Last year at this time I was in the deepest depression of my life. In my 20s I was diagnosed with bipolar I with rapid cycling and mixed episodes. Since then I have made it my mission to learn to live the healthiest I could with this illness. I researched medication, diet, yoga, meditation, cognitive behavioral therapy and so much more. Much of my research was quite in-depth leading to credentials that allowed me to teach on a variety of topics such as yoga for special populations and even graduating from college with a degree in somatic psychology.
Even with this foundation I still found myself almost catatonic last year. Medication had quit working and I was unable to engage in all the other activities I knew had worked in the past. Options were running out when I agreed to electro convulsive therapy, ECT. ECT treatments began in March 2020 and continued for five months. After 18 treatments my final treatment was in July. The treatments are the scariest thing I have ever faced. It was easily as traumatic as being physically abused by my father as a child or being date raped at 16. I hope I never have to face having full anesthesia and the electrocution of my brain ever again, not to mention 18 times! Even with this said, ECT saved my life. It somehow brought me back to life and allowed me to envision another way out of my depression other than suicide.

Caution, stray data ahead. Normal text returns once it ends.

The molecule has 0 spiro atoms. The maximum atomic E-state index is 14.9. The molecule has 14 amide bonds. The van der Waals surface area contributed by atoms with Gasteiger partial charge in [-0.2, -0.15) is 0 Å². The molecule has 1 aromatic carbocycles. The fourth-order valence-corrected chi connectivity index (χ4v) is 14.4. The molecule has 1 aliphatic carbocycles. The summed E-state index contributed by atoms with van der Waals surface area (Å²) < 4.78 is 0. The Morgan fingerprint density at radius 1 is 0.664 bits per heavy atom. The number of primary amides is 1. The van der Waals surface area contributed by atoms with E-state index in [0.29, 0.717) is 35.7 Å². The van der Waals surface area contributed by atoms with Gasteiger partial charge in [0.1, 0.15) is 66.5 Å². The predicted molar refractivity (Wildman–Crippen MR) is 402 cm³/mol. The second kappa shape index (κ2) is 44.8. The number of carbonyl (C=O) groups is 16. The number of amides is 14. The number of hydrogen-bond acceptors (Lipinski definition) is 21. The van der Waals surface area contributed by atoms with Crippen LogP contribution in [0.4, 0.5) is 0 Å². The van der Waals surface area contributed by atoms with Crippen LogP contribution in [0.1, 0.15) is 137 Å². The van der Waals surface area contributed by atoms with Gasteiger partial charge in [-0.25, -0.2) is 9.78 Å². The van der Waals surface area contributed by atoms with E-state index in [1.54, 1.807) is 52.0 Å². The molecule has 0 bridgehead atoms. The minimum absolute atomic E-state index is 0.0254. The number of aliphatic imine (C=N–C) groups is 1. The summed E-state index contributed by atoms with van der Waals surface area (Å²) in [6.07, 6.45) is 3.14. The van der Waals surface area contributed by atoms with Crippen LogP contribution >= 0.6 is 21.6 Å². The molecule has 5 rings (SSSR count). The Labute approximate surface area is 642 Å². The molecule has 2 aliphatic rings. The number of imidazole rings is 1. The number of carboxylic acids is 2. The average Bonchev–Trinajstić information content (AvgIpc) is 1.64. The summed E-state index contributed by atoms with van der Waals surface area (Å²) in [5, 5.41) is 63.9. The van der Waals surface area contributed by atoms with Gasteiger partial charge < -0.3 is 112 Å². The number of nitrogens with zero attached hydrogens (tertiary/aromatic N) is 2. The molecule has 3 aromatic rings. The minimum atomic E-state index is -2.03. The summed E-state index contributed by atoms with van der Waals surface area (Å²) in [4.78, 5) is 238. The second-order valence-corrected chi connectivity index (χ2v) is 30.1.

In the six months since my last treatment I’ve made the focus of each day to do my best to get better. Sometimes that simply meant to feed myself and get out of bed for a few hours, but now it means dancing, yoga, talking with friends, being creative and teaching again. I am finally starting to recognize myself. It doesn’t mean I am cured, it means my illness is currently manageable. One bad day can again really just be one bad day. The best part is the good days far outweigh the bad and dreams for the future have returned to my head.
I’ve always found it important to live my life openly and with transparency. I decided to write this partly because I believed it would be cathartic. Some people may find these details of my private struggle disturbing. Some people may fear me and some will pity me and yes that is a bummer, but there will be plenty of others who will realize they are not alone in their struggles with mental health. Mental illness is not something to be ashamed of or hidden. If less people thought this it would be discussed more openly and maybe more people would get the help they need.
I truly believe one of my purposes in life is to be brave and speak openly about my struggles so that others might feel it is OK to ask for help and those without mental illness might recognize that we are good people who need help and understanding. That we live with illnesses we never asked for and that most of us are doing our very best to live fulfilling and productive lives. We are simply people that want to smile and be loved just like you.
National Alliance on Mental Illness. https://www.nami.org/Home
Suicide Prevention Lifeline. https://suicidepreventionlifeline.org/ Suicide Hotline 1-800-273-8255